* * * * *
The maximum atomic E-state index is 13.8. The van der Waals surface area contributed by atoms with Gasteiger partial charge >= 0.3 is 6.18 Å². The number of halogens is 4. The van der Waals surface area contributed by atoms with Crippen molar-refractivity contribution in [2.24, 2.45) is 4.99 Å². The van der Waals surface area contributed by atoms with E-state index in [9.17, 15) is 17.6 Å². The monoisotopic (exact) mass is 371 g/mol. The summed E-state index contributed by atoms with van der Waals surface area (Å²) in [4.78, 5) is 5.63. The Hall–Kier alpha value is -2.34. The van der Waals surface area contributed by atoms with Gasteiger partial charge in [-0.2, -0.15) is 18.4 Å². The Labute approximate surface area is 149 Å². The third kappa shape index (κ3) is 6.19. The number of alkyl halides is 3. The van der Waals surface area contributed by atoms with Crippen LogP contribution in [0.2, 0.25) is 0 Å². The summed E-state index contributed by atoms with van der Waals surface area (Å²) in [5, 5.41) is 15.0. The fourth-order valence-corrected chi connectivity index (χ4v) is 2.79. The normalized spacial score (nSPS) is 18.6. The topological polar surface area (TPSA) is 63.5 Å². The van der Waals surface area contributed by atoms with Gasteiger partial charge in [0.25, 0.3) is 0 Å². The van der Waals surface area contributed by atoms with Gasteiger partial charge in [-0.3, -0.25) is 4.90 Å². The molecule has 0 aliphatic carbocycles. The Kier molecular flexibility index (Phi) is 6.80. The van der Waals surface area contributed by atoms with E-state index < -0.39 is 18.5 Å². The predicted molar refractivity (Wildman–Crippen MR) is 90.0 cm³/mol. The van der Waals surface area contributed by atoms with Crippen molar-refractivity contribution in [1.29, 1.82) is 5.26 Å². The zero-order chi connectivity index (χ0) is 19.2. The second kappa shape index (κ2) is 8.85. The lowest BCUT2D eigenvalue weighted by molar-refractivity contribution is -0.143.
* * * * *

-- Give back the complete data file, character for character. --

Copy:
The maximum atomic E-state index is 13.8. The van der Waals surface area contributed by atoms with Gasteiger partial charge >= 0.3 is 6.18 Å². The number of halogens is 4. The van der Waals surface area contributed by atoms with Crippen molar-refractivity contribution in [2.24, 2.45) is 4.99 Å². The van der Waals surface area contributed by atoms with E-state index in [9.17, 15) is 17.6 Å². The monoisotopic (exact) mass is 371 g/mol. The summed E-state index contributed by atoms with van der Waals surface area (Å²) in [4.78, 5) is 5.63. The Hall–Kier alpha value is -2.34. The van der Waals surface area contributed by atoms with Gasteiger partial charge in [-0.2, -0.15) is 18.4 Å². The Labute approximate surface area is 149 Å². The third kappa shape index (κ3) is 6.19. The number of alkyl halides is 3. The van der Waals surface area contributed by atoms with Crippen LogP contribution in [0.2, 0.25) is 0 Å². The summed E-state index contributed by atoms with van der Waals surface area (Å²) in [5, 5.41) is 15.0. The fourth-order valence-corrected chi connectivity index (χ4v) is 2.79. The normalized spacial score (nSPS) is 18.6. The topological polar surface area (TPSA) is 63.5 Å². The van der Waals surface area contributed by atoms with Gasteiger partial charge in [0.25, 0.3) is 0 Å². The van der Waals surface area contributed by atoms with Gasteiger partial charge in [-0.3, -0.25) is 4.90 Å². The molecule has 0 aliphatic carbocycles. The Kier molecular flexibility index (Phi) is 6.80. The van der Waals surface area contributed by atoms with E-state index < -0.39 is 18.5 Å². The predicted molar refractivity (Wildman–Crippen MR) is 90.0 cm³/mol. The van der Waals surface area contributed by atoms with Crippen molar-refractivity contribution in [1.29, 1.82) is 5.26 Å². The zero-order chi connectivity index (χ0) is 19.2. The second kappa shape index (κ2) is 8.85. The lowest BCUT2D eigenvalue weighted by molar-refractivity contribution is -0.143.